Updated August 29 at 7:42am

Teachers become tech testers

By Rhonda J. Miller
PBN Staff Writer

Shawn Rubin launched EdTechRI as a natural outgrowth of his experience as director of blended learning and technology integration at the Highlander Institute, a charter school in Providence. Blended learning is a combination of online learning through educational-technology software and face-to-face instruction with a teacher in a brick-and-mortar environment. Most of his work is professional development with teachers to help them integrate technology into their classrooms. Rubin works extensively with schools in Providence, as well as across southeast New England. The missing link Rubin discovered between educational-software developers and enthusiastic teachers – the classroom testing phase – ignited a spark that led to the creation of EdTechRI.

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Focus: TECHNOLOGY

Teachers become tech testers

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Shawn Rubin launched EdTechRI as a natural outgrowth of his experience as director of blended learning and technology integration at the Highlander Institute, a charter school in Providence. Blended learning is a combination of online learning through educational-technology software and face-to-face instruction with a teacher in a brick-and-mortar environment. Most of his work is professional development with teachers to help them integrate technology into their classrooms. Rubin works extensively with schools in Providence, as well as across southeast New England. The missing link Rubin discovered between educational-software developers and enthusiastic teachers – the classroom testing phase – ignited a spark that led to the creation of EdTechRI.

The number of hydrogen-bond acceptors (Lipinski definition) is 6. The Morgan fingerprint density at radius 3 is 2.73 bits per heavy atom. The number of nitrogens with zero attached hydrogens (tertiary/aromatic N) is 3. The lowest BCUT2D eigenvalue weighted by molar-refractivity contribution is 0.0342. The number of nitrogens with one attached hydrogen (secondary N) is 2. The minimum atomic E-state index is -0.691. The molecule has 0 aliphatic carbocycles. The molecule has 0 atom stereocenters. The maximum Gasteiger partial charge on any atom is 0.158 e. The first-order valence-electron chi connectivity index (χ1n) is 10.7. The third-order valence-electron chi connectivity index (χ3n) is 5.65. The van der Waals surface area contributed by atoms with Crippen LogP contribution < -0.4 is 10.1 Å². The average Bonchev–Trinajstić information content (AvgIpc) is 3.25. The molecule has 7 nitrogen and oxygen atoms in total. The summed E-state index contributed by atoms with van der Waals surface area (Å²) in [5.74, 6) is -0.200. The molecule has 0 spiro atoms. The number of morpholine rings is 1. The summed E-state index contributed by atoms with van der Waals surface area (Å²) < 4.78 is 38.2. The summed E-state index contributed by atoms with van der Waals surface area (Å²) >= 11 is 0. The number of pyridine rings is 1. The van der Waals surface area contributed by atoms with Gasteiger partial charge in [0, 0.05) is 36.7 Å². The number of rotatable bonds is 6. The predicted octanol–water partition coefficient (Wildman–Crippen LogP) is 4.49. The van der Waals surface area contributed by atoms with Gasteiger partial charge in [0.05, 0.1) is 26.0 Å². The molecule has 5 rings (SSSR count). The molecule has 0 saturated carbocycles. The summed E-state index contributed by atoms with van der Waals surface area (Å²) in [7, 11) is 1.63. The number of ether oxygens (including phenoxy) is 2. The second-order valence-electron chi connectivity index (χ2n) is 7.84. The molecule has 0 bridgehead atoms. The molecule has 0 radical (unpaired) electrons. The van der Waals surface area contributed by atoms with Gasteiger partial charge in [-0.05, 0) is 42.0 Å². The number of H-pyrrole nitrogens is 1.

PBN: How did EdTechRI get started?

RUBIN: EdTechRI evolved out of a meetup between educators and entrepreneurs at the Tazza Caffé in Providence a year ago November. Through my role at Highlander Institute, I was engaging more and more with early stage education-technology startups and realizing that a lot of those startups had products that needed a lot of teacher input. In my professional-development role and in my consulting role going into schools, I was meeting a lot of motivated, high-flying, early-adopter teachers who wanted to get their hands on the latest and greatest and newest and best technology. They also had a lot of opinions about it. So it made a lot of sense to me to bring those two groups together.

PBN: Where were the teachers from and how did you get them involved in EdTechRI?

RUBIN: Most of them were from Rhode Island and some were from across southeastern New England. I would run a workshop and there would be 15 or 20 teachers learning how to use the iPad and I would always see two or three teachers who were about seven steps ahead of me. So, I would introduce the app and for most of the group I would have to walk them through step-by-step. After the workshop, I would approach the teachers who were way ahead and ask them if they were interested in banding together across districts to collaborate.

PBN: What kind of response did you get from these teachers who were way ahead?

RUBIN: They all said “yes.” I call them wild horses looking for their herd.

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